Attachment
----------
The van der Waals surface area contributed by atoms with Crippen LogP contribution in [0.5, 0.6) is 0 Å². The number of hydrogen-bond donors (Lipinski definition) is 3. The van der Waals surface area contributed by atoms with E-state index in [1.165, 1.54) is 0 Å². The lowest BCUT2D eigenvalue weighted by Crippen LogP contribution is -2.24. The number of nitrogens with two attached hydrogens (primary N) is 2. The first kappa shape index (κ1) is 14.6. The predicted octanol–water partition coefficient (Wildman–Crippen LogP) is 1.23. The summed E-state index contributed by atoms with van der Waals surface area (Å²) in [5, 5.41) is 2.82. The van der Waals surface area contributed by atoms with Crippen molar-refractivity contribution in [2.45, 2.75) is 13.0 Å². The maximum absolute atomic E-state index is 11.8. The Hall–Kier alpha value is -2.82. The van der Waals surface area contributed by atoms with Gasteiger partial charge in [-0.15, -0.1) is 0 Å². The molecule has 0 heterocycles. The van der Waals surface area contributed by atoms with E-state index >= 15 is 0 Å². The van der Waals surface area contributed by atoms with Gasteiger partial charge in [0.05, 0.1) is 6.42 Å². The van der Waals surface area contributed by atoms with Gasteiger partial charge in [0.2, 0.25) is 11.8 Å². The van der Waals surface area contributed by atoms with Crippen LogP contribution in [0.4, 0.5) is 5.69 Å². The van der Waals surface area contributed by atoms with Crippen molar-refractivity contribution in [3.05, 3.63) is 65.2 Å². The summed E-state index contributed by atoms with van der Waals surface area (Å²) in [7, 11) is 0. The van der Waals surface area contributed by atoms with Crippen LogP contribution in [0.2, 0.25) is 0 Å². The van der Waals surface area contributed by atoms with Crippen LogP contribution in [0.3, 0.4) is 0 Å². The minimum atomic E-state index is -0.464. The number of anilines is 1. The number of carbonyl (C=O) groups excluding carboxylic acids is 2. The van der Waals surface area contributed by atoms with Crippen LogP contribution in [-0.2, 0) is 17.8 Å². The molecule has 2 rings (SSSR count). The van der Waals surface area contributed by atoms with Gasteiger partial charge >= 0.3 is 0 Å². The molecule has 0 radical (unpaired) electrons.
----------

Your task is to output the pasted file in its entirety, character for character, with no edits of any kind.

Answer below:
The van der Waals surface area contributed by atoms with Crippen LogP contribution in [0.5, 0.6) is 0 Å². The number of hydrogen-bond donors (Lipinski definition) is 3. The van der Waals surface area contributed by atoms with E-state index in [1.165, 1.54) is 0 Å². The lowest BCUT2D eigenvalue weighted by Crippen LogP contribution is -2.24. The number of nitrogens with two attached hydrogens (primary N) is 2. The first kappa shape index (κ1) is 14.6. The predicted octanol–water partition coefficient (Wildman–Crippen LogP) is 1.23. The summed E-state index contributed by atoms with van der Waals surface area (Å²) in [5, 5.41) is 2.82. The van der Waals surface area contributed by atoms with Crippen molar-refractivity contribution in [2.45, 2.75) is 13.0 Å². The maximum absolute atomic E-state index is 11.8. The Hall–Kier alpha value is -2.82. The van der Waals surface area contributed by atoms with Gasteiger partial charge in [-0.15, -0.1) is 0 Å². The molecule has 0 heterocycles. The van der Waals surface area contributed by atoms with E-state index >= 15 is 0 Å². The van der Waals surface area contributed by atoms with Gasteiger partial charge in [0.05, 0.1) is 6.42 Å². The van der Waals surface area contributed by atoms with Gasteiger partial charge in [0.2, 0.25) is 11.8 Å². The van der Waals surface area contributed by atoms with Crippen LogP contribution in [0.4, 0.5) is 5.69 Å². The van der Waals surface area contributed by atoms with Crippen molar-refractivity contribution in [3.05, 3.63) is 65.2 Å². The summed E-state index contributed by atoms with van der Waals surface area (Å²) in [7, 11) is 0. The van der Waals surface area contributed by atoms with Crippen LogP contribution in [0.2, 0.25) is 0 Å². The van der Waals surface area contributed by atoms with Crippen LogP contribution in [0.3, 0.4) is 0 Å². The minimum atomic E-state index is -0.464. The number of anilines is 1. The number of carbonyl (C=O) groups excluding carboxylic acids is 2. The van der Waals surface area contributed by atoms with Crippen LogP contribution in [-0.2, 0) is 17.8 Å². The molecule has 2 rings (SSSR count). The van der Waals surface area contributed by atoms with Gasteiger partial charge >= 0.3 is 0 Å². The molecule has 0 radical (unpaired) electrons.